Wednesday 24.3.2021 in Latest Developments in Mongolia Country Page
In January 2021, Mongolia’s Prime Minister Khurelsukh Ukhnaa submitted his resignation to parliament after protests in the capital Ulaanbaatar over the government’s handling of the COVID-19 pandemic.
Khurelsukh said in his resignation statement that he should “assume the responsibility upon himself and accept the demand of the public.” The protests also triggered the dismissal of senior health officials. Mongolia’s deputy prime minister and health minister also tendered their resignations. The incident came amid growing public dissatisfaction with Mongolia’s economic situation and a lack of job opportunities. Presidential elections have been set for June 2021.
The human rights defenders protection law is coming up for discussion in the current parliamentary session while a new and restrictive set of proposed NGO laws are still being considered.
Human rights defender protection law supported during UN review
The Mongolian authorities have supported the adoption of a human rights defenders’ protection law as part of its review at the Human Rights Council. The bill was submitted to parliament in May 2020 and is up for debate in the current parliamentary session.
As previously documented, one of the key recommendations by member states at the UN Human Rights Council in November 2020 was for the government to finalise and adopt as quickly as possible the draft act on the protection of human rights defenders against attacks, threats and intimidation.
This was also echoed by Mary Lawlor, Special Rapporteur on the situation of human rights defenders. In December 2020, Lawlor called upon the Mongolian parliament to move forward with the Human Rights Defender Law. The law includes a definition of human rights defenders in line with international standards and provides for their protection. It also foresees the establishment of an independent body to prevent and respond to violations of their rights.
Lawlor said: "Mongolia has a chance to be a regional leader, and I urge all parliamentarians to support this important law, which would make it easier for human rights defenders to continue their important work”.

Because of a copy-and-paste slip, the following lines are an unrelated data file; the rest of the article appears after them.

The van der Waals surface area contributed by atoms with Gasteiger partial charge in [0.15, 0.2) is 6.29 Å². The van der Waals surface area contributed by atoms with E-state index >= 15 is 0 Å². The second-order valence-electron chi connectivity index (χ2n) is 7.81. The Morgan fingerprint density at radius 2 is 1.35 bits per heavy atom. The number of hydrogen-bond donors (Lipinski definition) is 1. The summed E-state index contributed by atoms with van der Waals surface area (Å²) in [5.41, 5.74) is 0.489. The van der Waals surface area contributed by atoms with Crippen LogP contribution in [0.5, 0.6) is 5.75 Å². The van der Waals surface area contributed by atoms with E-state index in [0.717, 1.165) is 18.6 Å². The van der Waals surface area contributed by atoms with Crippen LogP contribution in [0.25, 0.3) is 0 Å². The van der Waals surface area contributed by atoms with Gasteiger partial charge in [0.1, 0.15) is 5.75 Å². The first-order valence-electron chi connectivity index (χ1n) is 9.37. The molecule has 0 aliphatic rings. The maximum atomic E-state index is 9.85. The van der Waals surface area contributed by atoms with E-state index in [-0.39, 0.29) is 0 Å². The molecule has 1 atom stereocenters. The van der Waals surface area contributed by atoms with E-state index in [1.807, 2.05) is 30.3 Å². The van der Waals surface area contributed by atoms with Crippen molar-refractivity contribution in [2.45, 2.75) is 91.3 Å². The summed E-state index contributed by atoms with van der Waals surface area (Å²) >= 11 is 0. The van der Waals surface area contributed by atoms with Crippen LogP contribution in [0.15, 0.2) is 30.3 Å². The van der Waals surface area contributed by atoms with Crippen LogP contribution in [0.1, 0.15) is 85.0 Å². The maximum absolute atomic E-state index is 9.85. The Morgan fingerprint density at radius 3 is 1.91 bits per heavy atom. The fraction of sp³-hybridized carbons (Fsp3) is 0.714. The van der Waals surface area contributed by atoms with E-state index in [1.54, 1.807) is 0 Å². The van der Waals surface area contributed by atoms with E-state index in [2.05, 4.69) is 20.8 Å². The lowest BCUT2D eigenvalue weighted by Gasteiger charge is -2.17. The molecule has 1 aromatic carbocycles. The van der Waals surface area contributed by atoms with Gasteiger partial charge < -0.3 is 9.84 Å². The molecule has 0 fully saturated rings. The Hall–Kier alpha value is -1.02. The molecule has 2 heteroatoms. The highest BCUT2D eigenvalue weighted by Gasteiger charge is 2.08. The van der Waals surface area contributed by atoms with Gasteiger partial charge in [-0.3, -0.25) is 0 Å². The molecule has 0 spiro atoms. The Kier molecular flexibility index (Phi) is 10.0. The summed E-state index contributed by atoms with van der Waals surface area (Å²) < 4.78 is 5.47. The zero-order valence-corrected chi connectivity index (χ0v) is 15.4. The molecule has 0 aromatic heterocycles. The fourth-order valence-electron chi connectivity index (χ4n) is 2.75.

During the adoption session, Amnesty International welcomed Mongolia’s acceptance of the recommendations and stated that the authorities should ensure that the adopted law provides effective protection to all human rights defenders in Mongolia regardless of their nationality, and against all attacks on them originating from within or outside the Mongolian territory.
Human rights defenders in Mongolia are often labelled by pro-government actors as “undesirables”, “troublemakers”, “foreign agents” or “opponents of the state”. The government has failed to provide human rights defenders with adequate protection from attacks and threats from private actors.
The climate of impunity for harassment and attacks on human rights defenders is exacerbated by the lack of comprehensive legal protection for human rights defenders and mechanisms to hold to account the perpetrators of attacks against them.
Civil society remains concerned about proposed NGO laws
The CIVICUS Monitor has also received information that the previously proposed draft law on non-profit legal entities will now be broken up into three separate bills on associations, foundations and public benefit organisations. The bills are being drafted by the Ministry of Justice and Home Affairs.
As documented previously, this proposal has civil society organisations in Mongolia extremely concerned as the proposed draft law includes similar provisions that were used in Russia, Poland and Hungary to restrict civil society organisations.
Many rights groups and international organisations had expressed their concern that this law would reduce civic space and limit Mongolian civil society organisations’ potential access to resources, including foreign donations.
During the Universal Periodic Review of Mongolia in March 2021, the government supported recommendations from Germany to revise the draft law on NGOs to ensure its provisions on registration and financing comply with international standards.